11. Mathematical Modeling of Liquid-fed Pulsed Plasma Thruster

    Directory of Open Access Journals (Sweden)

    Kaartikey Misra

    2018-01-01

    Full Text Available Liquid propellants are fast becoming attractive for pulsed plasma thrusters due to their high efficiency and low contamination issues. However, the complete plasma interaction and acceleration processes are still not very clear. Present paper develops a multi-layer numerical model for liquid propellant PPTs (pulsed plasma thrusters. The model is based on a quasi-steady flow assumption. The model proposes a possible acceleration mechanism for liquid-fed pulsed plasma thrusters and accurately predicts the propellant utilization capabilities and estimations for the fraction of propellant gas that is completely ionized and accelerated to high exit velocities. Validation of the numerical model and the assumptions on which the model is based on is achieved by comparing the experimental results and the simulation results for two different liquid-fed thrusters developed at the University of Tokyo. Simulation results shows that up-to 50 % of liquid propellant injected is completely ionized and accelerated to high exit velocities (>50 Km/s, whereas, neutral gas contribute to only 7 % of the total specific impulse and accelerated to low exit velocity (<4 Km/s. The model shows an accuracy up-to 92 % . Optimization methods are briefly discussed to ensure efficient propellant utilization and performance. The model acts as a tool to understand the background physics and to optimize the performance for liquid-fed PPTs.

  12. Elements of plasma kinetic theory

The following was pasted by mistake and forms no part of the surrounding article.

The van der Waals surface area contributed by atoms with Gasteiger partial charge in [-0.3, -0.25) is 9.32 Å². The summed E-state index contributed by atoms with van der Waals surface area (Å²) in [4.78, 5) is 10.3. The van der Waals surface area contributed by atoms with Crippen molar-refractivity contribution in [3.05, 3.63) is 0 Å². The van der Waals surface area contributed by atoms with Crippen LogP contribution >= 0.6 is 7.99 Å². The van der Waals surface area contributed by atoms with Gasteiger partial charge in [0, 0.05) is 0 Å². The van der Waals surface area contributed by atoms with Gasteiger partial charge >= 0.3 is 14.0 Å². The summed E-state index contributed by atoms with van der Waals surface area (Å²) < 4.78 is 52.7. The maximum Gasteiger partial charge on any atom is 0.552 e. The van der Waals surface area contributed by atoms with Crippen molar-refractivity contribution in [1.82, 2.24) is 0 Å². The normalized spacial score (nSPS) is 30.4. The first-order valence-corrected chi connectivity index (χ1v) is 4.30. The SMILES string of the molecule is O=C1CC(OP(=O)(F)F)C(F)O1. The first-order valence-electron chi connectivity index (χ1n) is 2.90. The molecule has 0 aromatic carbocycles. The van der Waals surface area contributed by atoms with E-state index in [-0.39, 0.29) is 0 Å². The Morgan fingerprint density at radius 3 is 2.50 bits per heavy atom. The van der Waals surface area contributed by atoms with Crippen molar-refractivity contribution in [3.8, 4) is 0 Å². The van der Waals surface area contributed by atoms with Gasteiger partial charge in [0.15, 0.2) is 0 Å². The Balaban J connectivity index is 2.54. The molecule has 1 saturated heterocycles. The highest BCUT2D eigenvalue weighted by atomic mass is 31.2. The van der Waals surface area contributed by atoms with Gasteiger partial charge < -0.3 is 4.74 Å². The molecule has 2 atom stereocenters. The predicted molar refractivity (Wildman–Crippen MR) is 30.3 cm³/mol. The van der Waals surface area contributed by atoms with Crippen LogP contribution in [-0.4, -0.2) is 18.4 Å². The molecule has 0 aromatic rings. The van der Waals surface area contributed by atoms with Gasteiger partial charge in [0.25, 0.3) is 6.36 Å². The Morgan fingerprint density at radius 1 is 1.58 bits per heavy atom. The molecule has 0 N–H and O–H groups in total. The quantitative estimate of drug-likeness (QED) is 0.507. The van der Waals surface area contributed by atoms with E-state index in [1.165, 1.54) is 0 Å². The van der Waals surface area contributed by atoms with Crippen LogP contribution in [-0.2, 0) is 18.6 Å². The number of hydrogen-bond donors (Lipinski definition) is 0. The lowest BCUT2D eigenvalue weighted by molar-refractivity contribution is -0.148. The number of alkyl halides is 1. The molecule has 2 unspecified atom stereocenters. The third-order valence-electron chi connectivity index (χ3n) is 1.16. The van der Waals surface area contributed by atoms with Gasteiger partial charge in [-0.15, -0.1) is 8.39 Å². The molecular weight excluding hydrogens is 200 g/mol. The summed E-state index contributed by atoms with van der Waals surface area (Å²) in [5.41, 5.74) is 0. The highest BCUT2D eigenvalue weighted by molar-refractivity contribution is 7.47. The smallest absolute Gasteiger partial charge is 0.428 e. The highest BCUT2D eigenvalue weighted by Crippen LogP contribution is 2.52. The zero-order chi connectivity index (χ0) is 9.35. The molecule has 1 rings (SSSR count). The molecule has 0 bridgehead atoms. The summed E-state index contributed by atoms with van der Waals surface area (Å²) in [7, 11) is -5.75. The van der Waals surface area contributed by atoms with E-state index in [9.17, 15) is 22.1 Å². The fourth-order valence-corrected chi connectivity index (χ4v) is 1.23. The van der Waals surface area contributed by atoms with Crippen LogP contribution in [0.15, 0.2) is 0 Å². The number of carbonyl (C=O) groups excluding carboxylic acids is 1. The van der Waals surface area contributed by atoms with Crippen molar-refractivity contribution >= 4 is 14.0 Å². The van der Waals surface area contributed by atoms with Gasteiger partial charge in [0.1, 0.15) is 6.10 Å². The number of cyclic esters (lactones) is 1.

International Nuclear Information System (INIS)

    Guasp, J.

    1976-01-01

    The physical foundations of plasma kinetic equations are exposed inside a series of seminars on plasma and fusion physics. The Vlasov and collisional equations with its application range have been discussed. The momenta equations for the macroscopic magnitudes and the more usual approximations have been obtained: two fluid equations for cold and warm plasmas, magnetohydrodynamic equations and the double-adiabatic theory. (author)

  13. Collisional Cascades Following Triton's Capture

    Science.gov (United States)

    Cuk, Matija; Hamilton, Douglas P.; Stewart-Mukhopadhyay, Sarah T.

    2017-10-01

    Neptune's moon Triton is widely thought to have been captured from heliocentric orbit, most likely through binary dissociation (Agnor and Hamilton, 2006). Triton's original eccentric orbit must have been subsequently circularized by satellite tides (Goldreich et al. 1989). Cuk and Gladman (2005) found that Kozai oscillations make early tidal evolution inefficient, and have proposed that collisions between Triton and debris from pre-existing satellites was the dominant mechanism of shrinking Triton's large post-capture orbit. However, Cuk and Hamilton (DPS 2016), using numerical simulations and results of Stewart and Leinhardt (2012), have found that collisions between regular satellites are unlikely to be destructive, while collisions between prograde moons and Triton are certainly erosive if not catastrophic. An obvious outcome would be pre-existing moon material gradually grinding down Triton and making it reaccrete in the local Laplace plane, in conflict with Triton's large current inclination. We propose that the crucial ingredient for understanding the early evolution of the Neptunian system are the collisions between the moons and the prograde and retrograde debris originating from the pre-existing moons and Triton. In particular, we expect early erosive impact(s) on Triton to generate debris that will, in subsequent collisions, disrupt the regular satellites. If the retrograde material were to dominate at some planetocentric distances, the end result may be a large cloud or disk of retrograde debris that would be accreted by Triton, shrinking Triton's orbit. Some of the prograde debris could survive in a compact disk interior to Triton's pericenter, eventually forming the inner moons of Neptune. We will present results of numerical modeling of these complex dynamical processes at the meeting.

  14. The Empowerment of Plasma Modeling by Fundamental Electron Scattering Data

    Science.gov (United States)

    Kushner, Mark J.

    2015-09-01